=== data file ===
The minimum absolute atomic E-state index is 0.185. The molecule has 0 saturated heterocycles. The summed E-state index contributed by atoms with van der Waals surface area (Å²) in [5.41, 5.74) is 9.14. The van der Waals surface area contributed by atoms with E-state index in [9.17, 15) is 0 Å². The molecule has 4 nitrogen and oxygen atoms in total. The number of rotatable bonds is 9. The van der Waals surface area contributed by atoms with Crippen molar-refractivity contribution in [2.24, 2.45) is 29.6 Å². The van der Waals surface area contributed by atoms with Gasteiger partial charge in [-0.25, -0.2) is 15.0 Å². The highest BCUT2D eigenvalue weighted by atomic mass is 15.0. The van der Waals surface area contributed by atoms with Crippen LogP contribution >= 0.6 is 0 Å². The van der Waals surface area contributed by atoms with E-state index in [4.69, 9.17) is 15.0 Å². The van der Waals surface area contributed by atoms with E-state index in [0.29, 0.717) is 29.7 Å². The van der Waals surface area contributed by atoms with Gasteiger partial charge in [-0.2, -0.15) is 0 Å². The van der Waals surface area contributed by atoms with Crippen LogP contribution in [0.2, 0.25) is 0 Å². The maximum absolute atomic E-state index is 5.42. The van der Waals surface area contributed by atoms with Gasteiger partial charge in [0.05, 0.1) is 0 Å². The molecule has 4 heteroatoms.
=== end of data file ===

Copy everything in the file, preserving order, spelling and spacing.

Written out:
The minimum absolute atomic E-state index is 0.185. The molecule has 0 saturated heterocycles. The summed E-state index contributed by atoms with van der Waals surface area (Å²) in [5.41, 5.74) is 9.14. The van der Waals surface area contributed by atoms with E-state index in [9.17, 15) is 0 Å². The molecule has 4 nitrogen and oxygen atoms in total. The number of rotatable bonds is 9. The van der Waals surface area contributed by atoms with Crippen molar-refractivity contribution in [2.24, 2.45) is 29.6 Å². The van der Waals surface area contributed by atoms with Gasteiger partial charge in [-0.25, -0.2) is 15.0 Å². The highest BCUT2D eigenvalue weighted by atomic mass is 15.0. The van der Waals surface area contributed by atoms with Crippen LogP contribution >= 0.6 is 0 Å². The van der Waals surface area contributed by atoms with E-state index in [4.69, 9.17) is 15.0 Å². The van der Waals surface area contributed by atoms with E-state index in [0.29, 0.717) is 29.7 Å². The van der Waals surface area contributed by atoms with Gasteiger partial charge in [-0.2, -0.15) is 0 Å². The van der Waals surface area contributed by atoms with Crippen LogP contribution in [0.2, 0.25) is 0 Å². The maximum absolute atomic E-state index is 5.42. The van der Waals surface area contributed by atoms with Gasteiger partial charge in [0.05, 0.1) is 0 Å². The molecule has 4 heteroatoms.